Note: Where available, the PDF/Word icon below is provided to view the complete and fully formatted document
 Download Current HansardDownload Current Hansard    View Or Save XMLView/Save XML

Previous Fragment    Next Fragment
Monday, 18 March 2013
Page: 2475

Mr HAYES (Fowler) (11:52): I congratulate the member for Fraser in bringing this important notice of motion to the attention of the House. I am a little disappointed that those opposite, particularly after my good friend Craig Kelly's speech, are not standing up and supporting this. If you think that all cards should be put on the table, if that is what the submission is to this House, I actually agree. We do want to see all cards put on the table. We want to see what the spending requirements are, how people are going to make their pledges as we go forward to the next election and how they are going to be costed and delivered into reality in this place. Therefore I think the member for Fraser has done well in bringing this motion to us for our attention.

The Parliamentary Budget Office is a relatively new organisation which is providing independent and non-partisan analysis throughout the budget cycle of fiscal policy and also the financial implications of all proposals. As we move to the election, those opposite should take note that this is something that all parties, government and opposition, should be required to use in order to have their policies properly costed as well as assessed for the impact they will have on fiscal management. So far the Parliamentary Budget Office has performed exceptionally well in terms of its post-budget reports on election commitments of the parties, drawing attention to their impact on the budget's bottom line. So people cannot come in here and trash the Parliamentary Budget Office and talk about the carbon tax and the minerals resource rent tax as a justification for why they should not have some independent assessment of policies that parties are putting forward for government in the next term. It is just an inconsistency. The idea of having an independent assessor looking at spending and tax policies and providing a post-budget audit is something that ensures transparency and fiscal responsibility of political parties as election time comes around.

This should be something which is seen to be good for our democracy. Gone are the days when people could pork-barrel and make promises which were unsustainable and which they could not keep. Clearly, things will arise from time to time as to why things ought to be taken off the table, but people and parties should be held to account. You cannot do what the Liberals and the Nationals did last election and come out and say, 'We're not going to use the Parliamentary Budget Office because we do not trust them. We think they're compromised public servants.' The ones who were dealing with the Treasury in those days had a bloke called Godwin Grech, their trusted insider in Treasury who was giving them advice, and look where it got them.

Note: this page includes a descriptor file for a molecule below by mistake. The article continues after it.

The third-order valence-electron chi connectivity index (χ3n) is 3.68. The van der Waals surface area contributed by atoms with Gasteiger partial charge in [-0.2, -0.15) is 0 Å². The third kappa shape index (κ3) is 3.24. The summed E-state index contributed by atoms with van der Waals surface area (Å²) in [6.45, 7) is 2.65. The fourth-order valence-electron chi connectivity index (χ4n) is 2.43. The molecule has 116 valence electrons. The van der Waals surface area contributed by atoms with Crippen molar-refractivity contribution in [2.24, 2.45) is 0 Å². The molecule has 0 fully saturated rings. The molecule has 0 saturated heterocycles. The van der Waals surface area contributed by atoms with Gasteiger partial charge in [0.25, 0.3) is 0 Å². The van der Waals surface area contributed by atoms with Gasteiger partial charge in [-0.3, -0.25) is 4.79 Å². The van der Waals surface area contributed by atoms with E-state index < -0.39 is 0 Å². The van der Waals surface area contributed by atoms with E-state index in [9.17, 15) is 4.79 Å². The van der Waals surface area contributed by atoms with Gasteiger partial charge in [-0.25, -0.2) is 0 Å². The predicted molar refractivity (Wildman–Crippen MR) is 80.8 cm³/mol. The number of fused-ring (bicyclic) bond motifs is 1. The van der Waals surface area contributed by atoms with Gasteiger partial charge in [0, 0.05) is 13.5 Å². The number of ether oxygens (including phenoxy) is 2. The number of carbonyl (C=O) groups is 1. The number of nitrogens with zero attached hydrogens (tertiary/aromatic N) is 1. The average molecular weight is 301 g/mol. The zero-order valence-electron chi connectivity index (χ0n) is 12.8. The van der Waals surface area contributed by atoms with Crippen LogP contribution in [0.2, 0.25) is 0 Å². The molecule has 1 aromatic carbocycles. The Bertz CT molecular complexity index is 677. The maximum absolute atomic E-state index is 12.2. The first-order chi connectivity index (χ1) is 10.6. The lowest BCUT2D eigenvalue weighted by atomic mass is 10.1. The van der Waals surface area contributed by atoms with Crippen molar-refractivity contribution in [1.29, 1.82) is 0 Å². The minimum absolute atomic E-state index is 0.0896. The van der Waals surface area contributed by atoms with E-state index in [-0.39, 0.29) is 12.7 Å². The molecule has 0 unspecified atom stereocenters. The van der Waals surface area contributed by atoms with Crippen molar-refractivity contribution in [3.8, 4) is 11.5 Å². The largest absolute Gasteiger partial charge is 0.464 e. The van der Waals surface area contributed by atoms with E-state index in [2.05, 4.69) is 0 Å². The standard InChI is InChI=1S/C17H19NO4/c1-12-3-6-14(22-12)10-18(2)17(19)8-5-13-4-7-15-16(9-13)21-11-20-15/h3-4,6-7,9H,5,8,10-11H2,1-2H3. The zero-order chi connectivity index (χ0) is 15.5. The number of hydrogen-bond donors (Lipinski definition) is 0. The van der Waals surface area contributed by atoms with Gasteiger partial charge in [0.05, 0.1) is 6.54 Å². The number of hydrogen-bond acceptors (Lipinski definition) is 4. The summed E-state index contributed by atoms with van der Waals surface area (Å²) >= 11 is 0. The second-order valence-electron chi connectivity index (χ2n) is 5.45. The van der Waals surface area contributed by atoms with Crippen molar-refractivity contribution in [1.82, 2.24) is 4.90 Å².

Look what they did instead: they opted for appointing their own auditor. That is certainly different from having a parliamentary budget office. Normally auditors have to confine themselves to operating under professional standards, but the auditor they secured was found to breach the professional standards of accounting in preparing the audit. That is what they relied on and then we discovered they had an $11 billion black hole, which was pretty unsettling. And had they been successful in winning government, they would have been struggling to find a cure for that black hole.

If you look at what has occurred recently—and I know there is some difference between the Leader of the Opposition and the shadow Treasurer on this—you see that the Leader of the Opposition is saying, 'We're going to maintain all those compensations which flowed out of a carbon tax; we're going to maintain tripling the tax-free threshold'—but that is not the position of the opposition Treasurer. If that is correct, even the shadow Treasurer says that there is now a $70 billion black hole that is going to have to be filled. With due respect to Joe on this, he says, 'We're going to have to slash and burn to find savings to fix the $70 billion black hole.' We are indebted to him for being honest about that, but you cannot front up and do what they did last time, and simply thumb their noses at the democratic processes in this place, and say, simply, 'Trust us because we'll get it right.' Last time they did not; they were $11 billion short.